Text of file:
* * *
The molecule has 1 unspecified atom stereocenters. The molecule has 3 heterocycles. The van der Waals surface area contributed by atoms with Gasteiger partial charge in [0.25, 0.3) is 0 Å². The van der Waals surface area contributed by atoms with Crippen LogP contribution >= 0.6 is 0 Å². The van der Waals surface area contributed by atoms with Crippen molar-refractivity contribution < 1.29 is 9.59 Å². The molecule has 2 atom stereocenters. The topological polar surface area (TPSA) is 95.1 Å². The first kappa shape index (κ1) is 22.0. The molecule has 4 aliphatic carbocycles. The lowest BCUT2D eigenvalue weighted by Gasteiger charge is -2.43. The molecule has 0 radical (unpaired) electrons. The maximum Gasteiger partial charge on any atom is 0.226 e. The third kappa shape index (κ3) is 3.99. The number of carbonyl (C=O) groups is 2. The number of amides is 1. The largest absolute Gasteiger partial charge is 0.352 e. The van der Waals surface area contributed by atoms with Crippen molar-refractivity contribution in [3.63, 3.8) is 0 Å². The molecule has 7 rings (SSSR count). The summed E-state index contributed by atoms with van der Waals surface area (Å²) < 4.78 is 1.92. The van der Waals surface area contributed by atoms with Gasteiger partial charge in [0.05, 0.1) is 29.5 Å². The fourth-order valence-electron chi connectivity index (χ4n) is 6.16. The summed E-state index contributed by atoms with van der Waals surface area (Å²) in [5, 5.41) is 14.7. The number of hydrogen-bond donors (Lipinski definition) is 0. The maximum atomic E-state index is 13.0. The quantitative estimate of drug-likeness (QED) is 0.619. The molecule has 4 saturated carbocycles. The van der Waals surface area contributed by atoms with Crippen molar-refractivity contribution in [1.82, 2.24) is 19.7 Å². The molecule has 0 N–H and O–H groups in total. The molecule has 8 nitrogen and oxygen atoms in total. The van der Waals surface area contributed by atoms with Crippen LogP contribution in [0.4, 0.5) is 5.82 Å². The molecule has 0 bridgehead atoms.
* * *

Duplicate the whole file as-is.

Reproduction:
The molecule has 1 unspecified atom stereocenters. The molecule has 3 heterocycles. The van der Waals surface area contributed by atoms with Gasteiger partial charge in [0.25, 0.3) is 0 Å². The van der Waals surface area contributed by atoms with Crippen LogP contribution >= 0.6 is 0 Å². The van der Waals surface area contributed by atoms with Crippen molar-refractivity contribution < 1.29 is 9.59 Å². The molecule has 2 atom stereocenters. The topological polar surface area (TPSA) is 95.1 Å². The first kappa shape index (κ1) is 22.0. The molecule has 4 aliphatic carbocycles. The lowest BCUT2D eigenvalue weighted by Gasteiger charge is -2.43. The molecule has 0 radical (unpaired) electrons. The maximum Gasteiger partial charge on any atom is 0.226 e. The third kappa shape index (κ3) is 3.99. The number of carbonyl (C=O) groups is 2. The number of amides is 1. The largest absolute Gasteiger partial charge is 0.352 e. The van der Waals surface area contributed by atoms with Crippen molar-refractivity contribution in [3.63, 3.8) is 0 Å². The molecule has 7 rings (SSSR count). The summed E-state index contributed by atoms with van der Waals surface area (Å²) < 4.78 is 1.92. The van der Waals surface area contributed by atoms with Gasteiger partial charge in [0.05, 0.1) is 29.5 Å². The fourth-order valence-electron chi connectivity index (χ4n) is 6.16. The summed E-state index contributed by atoms with van der Waals surface area (Å²) in [5, 5.41) is 14.7. The number of hydrogen-bond donors (Lipinski definition) is 0. The maximum atomic E-state index is 13.0. The quantitative estimate of drug-likeness (QED) is 0.619. The molecule has 4 saturated carbocycles. The van der Waals surface area contributed by atoms with Crippen molar-refractivity contribution in [1.82, 2.24) is 19.7 Å². The molecule has 0 N–H and O–H groups in total. The molecule has 8 nitrogen and oxygen atoms in total. The van der Waals surface area contributed by atoms with Crippen LogP contribution in [0.4, 0.5) is 5.82 Å². The molecule has 0 bridgehead atoms.